If global aviation was a country, it would rank in the top 10 emitters, according to the EU.
Whatever the other reasons behind Norwegian diplomat Erik Solheim’s departure as head of the United Nations Environment Program, there was one problem that’s shared by millions of people: traveling by air.
Solheim was a frequent flyer at UNEP – and to his credit, highly visible because of his global presence – but that contributed to his replacement, with Tanzanian acting director Joyce Msuya stepping up on November 23. People who rack up the air miles create an enormous carbon footprint because of jet-fueled emissions, and the expensive and excessive air travel seemed inconsistent with UNEP’s mission on climate action.
Those decisions about whether one should fly or not, or feel guilty if one does instead of taking a train or intercity bus, or whether to assuage the conscience with carbon offsets, affect more climate-conscious people every day.
Air travel seems unavoidable especially at the holidays because so many travelers are headed home to see family, and what Scrooge would argue against visiting Mom while scratching CO2 calculations in their head? It’s also a critical decision year-round for people who do business or study abroad, for scientists whose research needs to be done on site, and for many an academic conference. Some views on that are changing though – even getting a little political – as experts question the impact of flying, which varies widely but is almost always a less climate-friendly choice than trains, buses or even personal driving.
“If global aviation was a country, it would rank in the top 10 emitters,” says the European Union. “Someone flying from London to New York and back generates roughly the same level of emissions as the average person in the EU does by heating their home for a whole year.”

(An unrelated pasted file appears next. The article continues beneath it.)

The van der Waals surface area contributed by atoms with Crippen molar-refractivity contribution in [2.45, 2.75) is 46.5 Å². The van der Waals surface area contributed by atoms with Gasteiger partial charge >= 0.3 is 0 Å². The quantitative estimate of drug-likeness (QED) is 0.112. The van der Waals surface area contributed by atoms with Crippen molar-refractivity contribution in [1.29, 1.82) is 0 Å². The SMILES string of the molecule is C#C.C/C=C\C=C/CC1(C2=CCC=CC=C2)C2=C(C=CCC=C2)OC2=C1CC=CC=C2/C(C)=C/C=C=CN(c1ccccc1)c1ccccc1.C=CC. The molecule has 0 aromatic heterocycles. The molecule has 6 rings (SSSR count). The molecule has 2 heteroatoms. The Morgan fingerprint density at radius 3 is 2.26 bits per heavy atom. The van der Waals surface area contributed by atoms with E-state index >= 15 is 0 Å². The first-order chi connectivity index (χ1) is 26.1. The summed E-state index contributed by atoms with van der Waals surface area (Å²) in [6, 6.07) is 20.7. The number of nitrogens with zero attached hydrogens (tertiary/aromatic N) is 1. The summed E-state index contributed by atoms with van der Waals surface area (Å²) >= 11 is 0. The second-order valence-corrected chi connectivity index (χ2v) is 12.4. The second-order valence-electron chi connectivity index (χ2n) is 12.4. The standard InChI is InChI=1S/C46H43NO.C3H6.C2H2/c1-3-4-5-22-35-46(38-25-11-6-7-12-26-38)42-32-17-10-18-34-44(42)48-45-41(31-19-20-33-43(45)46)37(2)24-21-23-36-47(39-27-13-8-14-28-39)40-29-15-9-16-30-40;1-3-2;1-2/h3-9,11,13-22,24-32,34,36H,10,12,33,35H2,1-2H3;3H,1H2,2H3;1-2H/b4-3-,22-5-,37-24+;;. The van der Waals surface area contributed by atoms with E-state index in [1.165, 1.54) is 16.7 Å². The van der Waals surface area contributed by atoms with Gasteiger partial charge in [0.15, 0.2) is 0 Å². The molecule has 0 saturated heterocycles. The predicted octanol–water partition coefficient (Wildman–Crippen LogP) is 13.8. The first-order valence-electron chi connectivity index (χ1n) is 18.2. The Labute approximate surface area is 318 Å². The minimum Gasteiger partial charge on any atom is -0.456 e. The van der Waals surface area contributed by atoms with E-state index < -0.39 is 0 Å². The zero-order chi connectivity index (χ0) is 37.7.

Dr. Peter Kalmus is a climate scientist at NASA’s Jet Propulsion Lab, where presumably they know a thing or two about flying. He’s also the founder of “No Fly Climate Sci,” an online community for scientists and academics who have stopped or dramatically dialed down their flight miles. He keeps a list on the site and bios from people like Sara Rebecka Ivarsson, a doctoral candidate at the University of Gothenburg.
“I stopped flying last year and try to reduce my footprint as much as possible,” Ivarsson said. “I think that the academic world still has a huge responsibility to speak up, show the facts, be part of the discussion of how we can change society.”
Sometimes that voice is a climate journalist who realizes that a prestigious flight to South Korea for the October unveiling of a special United Nations climate report is a little too antithetical to the mission when you can participate via livestream. Sometimes it’s a climate activist – like Rob Hopkins of the UK-based Transition Movement – who quit flying years ago. He’ll be your keynote speaker but only by telecom, breaking that rule just once in 11 years until in 2017, when he agreed to fly but made a highly visible message of it.
Universities themselves have taken up the no-fly banner. Ghent University in Belgium announced in June that about 15 percent of its overall CO2 emissions were tied to work-related travel, and it would no longer pay for air travel to some 60 cities within a range reached by a six-hour bus or train ride instead.
Airlines too are working to become more efficient and offer meaningful offset programs, yet ultimately the decision comes down to the consumer. Probably the best strategy is to become intentional about travel, make informed and mindful decisions about when and how and why you fly – and know what the cost is to the climate and your fellow planetary travelers.